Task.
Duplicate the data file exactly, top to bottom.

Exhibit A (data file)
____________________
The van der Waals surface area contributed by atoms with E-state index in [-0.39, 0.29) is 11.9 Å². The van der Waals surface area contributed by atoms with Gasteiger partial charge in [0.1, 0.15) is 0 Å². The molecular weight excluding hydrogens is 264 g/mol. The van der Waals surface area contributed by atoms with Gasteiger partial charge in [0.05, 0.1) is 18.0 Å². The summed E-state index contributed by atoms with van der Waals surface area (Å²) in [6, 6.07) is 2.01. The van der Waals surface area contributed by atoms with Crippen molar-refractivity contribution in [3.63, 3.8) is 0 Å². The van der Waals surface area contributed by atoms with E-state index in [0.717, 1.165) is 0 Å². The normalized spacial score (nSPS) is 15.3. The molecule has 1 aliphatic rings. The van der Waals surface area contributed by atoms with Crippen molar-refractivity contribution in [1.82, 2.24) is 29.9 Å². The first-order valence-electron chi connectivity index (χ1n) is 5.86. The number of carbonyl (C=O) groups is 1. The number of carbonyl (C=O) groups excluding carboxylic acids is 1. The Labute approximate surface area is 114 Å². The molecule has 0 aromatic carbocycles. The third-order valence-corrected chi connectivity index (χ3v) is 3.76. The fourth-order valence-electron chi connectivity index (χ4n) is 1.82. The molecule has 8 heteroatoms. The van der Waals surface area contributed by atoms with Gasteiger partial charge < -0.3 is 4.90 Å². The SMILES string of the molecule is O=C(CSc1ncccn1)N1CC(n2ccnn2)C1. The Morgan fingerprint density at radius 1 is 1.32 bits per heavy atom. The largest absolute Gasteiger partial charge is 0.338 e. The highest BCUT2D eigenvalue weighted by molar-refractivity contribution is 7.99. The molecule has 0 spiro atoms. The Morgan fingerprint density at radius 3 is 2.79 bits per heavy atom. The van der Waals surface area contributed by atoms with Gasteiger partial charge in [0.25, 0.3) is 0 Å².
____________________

The van der Waals surface area contributed by atoms with E-state index in [-0.39, 0.29) is 11.9 Å². The van der Waals surface area contributed by atoms with Gasteiger partial charge in [0.1, 0.15) is 0 Å². The molecular weight excluding hydrogens is 264 g/mol. The van der Waals surface area contributed by atoms with Gasteiger partial charge in [0.05, 0.1) is 18.0 Å². The summed E-state index contributed by atoms with van der Waals surface area (Å²) in [6, 6.07) is 2.01. The van der Waals surface area contributed by atoms with Crippen molar-refractivity contribution in [3.63, 3.8) is 0 Å². The van der Waals surface area contributed by atoms with E-state index in [0.717, 1.165) is 0 Å². The normalized spacial score (nSPS) is 15.3. The molecule has 1 aliphatic rings. The van der Waals surface area contributed by atoms with Crippen molar-refractivity contribution in [1.82, 2.24) is 29.9 Å². The first-order valence-electron chi connectivity index (χ1n) is 5.86. The number of carbonyl (C=O) groups is 1. The number of carbonyl (C=O) groups excluding carboxylic acids is 1. The Labute approximate surface area is 114 Å². The molecule has 0 aromatic carbocycles. The third-order valence-corrected chi connectivity index (χ3v) is 3.76. The fourth-order valence-electron chi connectivity index (χ4n) is 1.82. The molecule has 8 heteroatoms. The van der Waals surface area contributed by atoms with Gasteiger partial charge < -0.3 is 4.90 Å². The SMILES string of the molecule is O=C(CSc1ncccn1)N1CC(n2ccnn2)C1. The Morgan fingerprint density at radius 1 is 1.32 bits per heavy atom. The largest absolute Gasteiger partial charge is 0.338 e. The highest BCUT2D eigenvalue weighted by molar-refractivity contribution is 7.99. The molecule has 0 spiro atoms. The Morgan fingerprint density at radius 3 is 2.79 bits per heavy atom. The van der Waals surface area contributed by atoms with Gasteiger partial charge in [0.25, 0.3) is 0 Å².